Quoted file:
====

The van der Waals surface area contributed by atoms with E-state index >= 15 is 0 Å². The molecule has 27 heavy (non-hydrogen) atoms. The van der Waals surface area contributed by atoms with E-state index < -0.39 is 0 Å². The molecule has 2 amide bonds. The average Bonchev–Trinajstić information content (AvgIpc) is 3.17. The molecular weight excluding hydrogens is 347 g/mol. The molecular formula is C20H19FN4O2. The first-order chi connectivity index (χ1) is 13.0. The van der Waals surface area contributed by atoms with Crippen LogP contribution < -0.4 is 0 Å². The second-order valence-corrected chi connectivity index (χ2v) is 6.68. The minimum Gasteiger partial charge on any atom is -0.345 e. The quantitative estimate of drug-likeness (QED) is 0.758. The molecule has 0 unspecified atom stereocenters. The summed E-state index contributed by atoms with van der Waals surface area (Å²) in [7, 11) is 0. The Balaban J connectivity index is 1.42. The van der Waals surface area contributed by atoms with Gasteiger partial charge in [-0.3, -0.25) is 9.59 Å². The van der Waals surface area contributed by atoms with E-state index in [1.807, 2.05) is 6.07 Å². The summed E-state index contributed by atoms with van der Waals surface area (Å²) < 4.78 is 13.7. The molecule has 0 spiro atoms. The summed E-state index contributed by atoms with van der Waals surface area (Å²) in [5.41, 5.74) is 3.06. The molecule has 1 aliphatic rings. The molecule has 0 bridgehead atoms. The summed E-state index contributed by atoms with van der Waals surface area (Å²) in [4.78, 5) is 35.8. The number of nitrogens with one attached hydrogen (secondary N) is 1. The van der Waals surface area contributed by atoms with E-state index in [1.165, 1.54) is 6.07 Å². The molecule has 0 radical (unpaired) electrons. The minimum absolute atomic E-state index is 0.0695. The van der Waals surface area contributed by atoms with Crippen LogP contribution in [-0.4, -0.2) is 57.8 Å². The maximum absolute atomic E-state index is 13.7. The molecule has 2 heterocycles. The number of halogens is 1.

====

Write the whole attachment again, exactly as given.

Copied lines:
The van der Waals surface area contributed by atoms with E-state index >= 15 is 0 Å². The molecule has 27 heavy (non-hydrogen) atoms. The van der Waals surface area contributed by atoms with E-state index < -0.39 is 0 Å². The molecule has 2 amide bonds. The average Bonchev–Trinajstić information content (AvgIpc) is 3.17. The molecular weight excluding hydrogens is 347 g/mol. The molecular formula is C20H19FN4O2. The first-order chi connectivity index (χ1) is 13.0. The van der Waals surface area contributed by atoms with Crippen LogP contribution < -0.4 is 0 Å². The second-order valence-corrected chi connectivity index (χ2v) is 6.68. The minimum Gasteiger partial charge on any atom is -0.345 e. The quantitative estimate of drug-likeness (QED) is 0.758. The molecule has 0 unspecified atom stereocenters. The summed E-state index contributed by atoms with van der Waals surface area (Å²) in [7, 11) is 0. The Balaban J connectivity index is 1.42. The van der Waals surface area contributed by atoms with Gasteiger partial charge in [-0.3, -0.25) is 9.59 Å². The van der Waals surface area contributed by atoms with E-state index in [1.807, 2.05) is 6.07 Å². The summed E-state index contributed by atoms with van der Waals surface area (Å²) < 4.78 is 13.7. The molecule has 0 spiro atoms. The summed E-state index contributed by atoms with van der Waals surface area (Å²) in [5.41, 5.74) is 3.06. The molecule has 1 aliphatic rings. The molecule has 0 bridgehead atoms. The summed E-state index contributed by atoms with van der Waals surface area (Å²) in [4.78, 5) is 35.8. The number of nitrogens with one attached hydrogen (secondary N) is 1. The van der Waals surface area contributed by atoms with E-state index in [1.165, 1.54) is 6.07 Å². The molecule has 0 radical (unpaired) electrons. The minimum absolute atomic E-state index is 0.0695. The van der Waals surface area contributed by atoms with Crippen LogP contribution in [-0.4, -0.2) is 57.8 Å². The maximum absolute atomic E-state index is 13.7. The molecule has 2 heterocycles. The number of halogens is 1.